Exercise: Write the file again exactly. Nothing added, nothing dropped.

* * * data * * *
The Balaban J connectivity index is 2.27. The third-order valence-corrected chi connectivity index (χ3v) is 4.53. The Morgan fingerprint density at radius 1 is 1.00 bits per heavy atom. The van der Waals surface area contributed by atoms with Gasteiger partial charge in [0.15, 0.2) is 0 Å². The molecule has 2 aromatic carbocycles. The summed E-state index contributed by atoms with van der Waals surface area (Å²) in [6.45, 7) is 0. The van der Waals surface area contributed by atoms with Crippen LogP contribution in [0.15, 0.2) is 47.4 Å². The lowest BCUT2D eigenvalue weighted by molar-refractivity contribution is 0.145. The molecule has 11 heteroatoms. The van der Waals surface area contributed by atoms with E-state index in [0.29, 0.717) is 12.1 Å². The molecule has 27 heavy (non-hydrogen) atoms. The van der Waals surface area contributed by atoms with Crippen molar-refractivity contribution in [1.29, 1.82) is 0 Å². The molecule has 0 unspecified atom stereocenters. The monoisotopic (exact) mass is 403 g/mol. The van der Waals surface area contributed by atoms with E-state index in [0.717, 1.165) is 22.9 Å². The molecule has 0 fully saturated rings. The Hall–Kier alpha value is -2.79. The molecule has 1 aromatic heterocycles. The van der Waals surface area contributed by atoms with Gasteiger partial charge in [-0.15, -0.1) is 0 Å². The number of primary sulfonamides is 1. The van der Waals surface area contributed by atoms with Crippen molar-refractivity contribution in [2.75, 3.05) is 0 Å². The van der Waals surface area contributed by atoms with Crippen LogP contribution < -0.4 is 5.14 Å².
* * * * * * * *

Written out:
The Balaban J connectivity index is 2.27. The third-order valence-corrected chi connectivity index (χ3v) is 4.53. The Morgan fingerprint density at radius 1 is 1.00 bits per heavy atom. The van der Waals surface area contributed by atoms with Gasteiger partial charge in [0.15, 0.2) is 0 Å². The molecule has 2 aromatic carbocycles. The summed E-state index contributed by atoms with van der Waals surface area (Å²) in [6.45, 7) is 0. The van der Waals surface area contributed by atoms with Crippen LogP contribution in [0.15, 0.2) is 47.4 Å². The lowest BCUT2D eigenvalue weighted by molar-refractivity contribution is 0.145. The molecule has 11 heteroatoms. The van der Waals surface area contributed by atoms with E-state index in [0.29, 0.717) is 12.1 Å². The molecule has 27 heavy (non-hydrogen) atoms. The van der Waals surface area contributed by atoms with Crippen molar-refractivity contribution in [1.29, 1.82) is 0 Å². The molecule has 0 unspecified atom stereocenters. The monoisotopic (exact) mass is 403 g/mol. The van der Waals surface area contributed by atoms with E-state index in [0.717, 1.165) is 22.9 Å². The molecule has 0 fully saturated rings. The Hall–Kier alpha value is -2.79. The molecule has 1 aromatic heterocycles. The van der Waals surface area contributed by atoms with Gasteiger partial charge in [-0.15, -0.1) is 0 Å². The number of primary sulfonamides is 1. The van der Waals surface area contributed by atoms with Crippen molar-refractivity contribution in [2.75, 3.05) is 0 Å². The van der Waals surface area contributed by atoms with Crippen LogP contribution < -0.4 is 5.14 Å².